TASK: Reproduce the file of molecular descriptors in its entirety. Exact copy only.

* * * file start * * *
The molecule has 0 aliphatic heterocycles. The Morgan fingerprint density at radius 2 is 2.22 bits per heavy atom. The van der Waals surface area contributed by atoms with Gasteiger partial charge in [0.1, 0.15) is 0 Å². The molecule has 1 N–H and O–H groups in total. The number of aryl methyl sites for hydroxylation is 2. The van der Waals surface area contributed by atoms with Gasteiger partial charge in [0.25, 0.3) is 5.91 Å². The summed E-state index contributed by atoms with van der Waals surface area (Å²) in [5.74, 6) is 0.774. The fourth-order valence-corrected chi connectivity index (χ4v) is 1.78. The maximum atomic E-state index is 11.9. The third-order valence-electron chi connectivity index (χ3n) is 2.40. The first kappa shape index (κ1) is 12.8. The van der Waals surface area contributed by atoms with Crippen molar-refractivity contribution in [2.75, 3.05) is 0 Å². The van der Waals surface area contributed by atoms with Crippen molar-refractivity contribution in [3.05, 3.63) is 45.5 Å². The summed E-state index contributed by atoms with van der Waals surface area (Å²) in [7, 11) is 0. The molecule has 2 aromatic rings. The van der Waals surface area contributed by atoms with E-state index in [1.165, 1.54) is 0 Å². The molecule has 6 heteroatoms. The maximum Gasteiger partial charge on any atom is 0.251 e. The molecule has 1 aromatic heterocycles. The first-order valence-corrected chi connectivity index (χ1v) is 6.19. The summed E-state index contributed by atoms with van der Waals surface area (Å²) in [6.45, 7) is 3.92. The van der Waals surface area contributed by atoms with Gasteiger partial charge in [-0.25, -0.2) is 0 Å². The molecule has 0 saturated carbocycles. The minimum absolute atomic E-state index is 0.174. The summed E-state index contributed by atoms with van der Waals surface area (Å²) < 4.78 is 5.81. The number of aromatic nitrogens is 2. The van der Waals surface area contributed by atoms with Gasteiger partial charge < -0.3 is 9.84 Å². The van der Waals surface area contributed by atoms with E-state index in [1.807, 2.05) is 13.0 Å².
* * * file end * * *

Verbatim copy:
The molecule has 0 aliphatic heterocycles. The Morgan fingerprint density at radius 2 is 2.22 bits per heavy atom. The van der Waals surface area contributed by atoms with Gasteiger partial charge in [0.1, 0.15) is 0 Å². The molecule has 1 N–H and O–H groups in total. The number of aryl methyl sites for hydroxylation is 2. The van der Waals surface area contributed by atoms with Gasteiger partial charge in [0.25, 0.3) is 5.91 Å². The summed E-state index contributed by atoms with van der Waals surface area (Å²) in [5.74, 6) is 0.774. The fourth-order valence-corrected chi connectivity index (χ4v) is 1.78. The maximum atomic E-state index is 11.9. The third-order valence-electron chi connectivity index (χ3n) is 2.40. The first kappa shape index (κ1) is 12.8. The van der Waals surface area contributed by atoms with Crippen molar-refractivity contribution in [2.75, 3.05) is 0 Å². The van der Waals surface area contributed by atoms with Crippen molar-refractivity contribution in [3.05, 3.63) is 45.5 Å². The summed E-state index contributed by atoms with van der Waals surface area (Å²) in [7, 11) is 0. The molecule has 2 aromatic rings. The van der Waals surface area contributed by atoms with E-state index in [1.165, 1.54) is 0 Å². The molecule has 6 heteroatoms. The maximum Gasteiger partial charge on any atom is 0.251 e. The molecule has 1 aromatic heterocycles. The first-order valence-corrected chi connectivity index (χ1v) is 6.19. The summed E-state index contributed by atoms with van der Waals surface area (Å²) in [6.45, 7) is 3.92. The van der Waals surface area contributed by atoms with Gasteiger partial charge in [-0.25, -0.2) is 0 Å². The molecule has 0 saturated carbocycles. The minimum absolute atomic E-state index is 0.174. The summed E-state index contributed by atoms with van der Waals surface area (Å²) < 4.78 is 5.81. The number of aromatic nitrogens is 2. The van der Waals surface area contributed by atoms with Gasteiger partial charge < -0.3 is 9.84 Å². The van der Waals surface area contributed by atoms with E-state index in [1.807, 2.05) is 13.0 Å².